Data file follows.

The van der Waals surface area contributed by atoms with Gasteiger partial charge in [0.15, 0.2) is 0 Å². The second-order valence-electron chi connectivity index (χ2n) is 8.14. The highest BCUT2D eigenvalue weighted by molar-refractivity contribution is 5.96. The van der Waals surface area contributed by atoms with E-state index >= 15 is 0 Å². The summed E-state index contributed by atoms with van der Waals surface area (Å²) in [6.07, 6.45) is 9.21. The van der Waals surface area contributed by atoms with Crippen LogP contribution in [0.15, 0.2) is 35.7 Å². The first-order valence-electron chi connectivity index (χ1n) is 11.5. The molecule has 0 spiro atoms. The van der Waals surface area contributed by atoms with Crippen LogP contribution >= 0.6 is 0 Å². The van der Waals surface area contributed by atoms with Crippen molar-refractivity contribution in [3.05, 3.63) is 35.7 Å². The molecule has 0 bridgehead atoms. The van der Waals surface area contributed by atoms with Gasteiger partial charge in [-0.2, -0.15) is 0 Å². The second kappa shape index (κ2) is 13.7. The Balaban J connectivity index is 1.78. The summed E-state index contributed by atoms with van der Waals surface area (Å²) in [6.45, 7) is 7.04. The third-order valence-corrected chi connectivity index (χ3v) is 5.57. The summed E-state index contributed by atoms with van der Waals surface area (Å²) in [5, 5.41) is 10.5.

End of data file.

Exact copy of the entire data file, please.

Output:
The van der Waals surface area contributed by atoms with Gasteiger partial charge in [0.15, 0.2) is 0 Å². The second-order valence-electron chi connectivity index (χ2n) is 8.14. The highest BCUT2D eigenvalue weighted by molar-refractivity contribution is 5.96. The van der Waals surface area contributed by atoms with E-state index >= 15 is 0 Å². The summed E-state index contributed by atoms with van der Waals surface area (Å²) in [6.07, 6.45) is 9.21. The van der Waals surface area contributed by atoms with Crippen LogP contribution in [0.15, 0.2) is 35.7 Å². The first-order valence-electron chi connectivity index (χ1n) is 11.5. The molecule has 0 spiro atoms. The van der Waals surface area contributed by atoms with Crippen LogP contribution >= 0.6 is 0 Å². The van der Waals surface area contributed by atoms with Crippen molar-refractivity contribution in [3.05, 3.63) is 35.7 Å². The molecule has 0 bridgehead atoms. The van der Waals surface area contributed by atoms with Gasteiger partial charge in [-0.2, -0.15) is 0 Å². The second kappa shape index (κ2) is 13.7. The Balaban J connectivity index is 1.78. The summed E-state index contributed by atoms with van der Waals surface area (Å²) in [6.45, 7) is 7.04. The third-order valence-corrected chi connectivity index (χ3v) is 5.57. The summed E-state index contributed by atoms with van der Waals surface area (Å²) in [5, 5.41) is 10.5.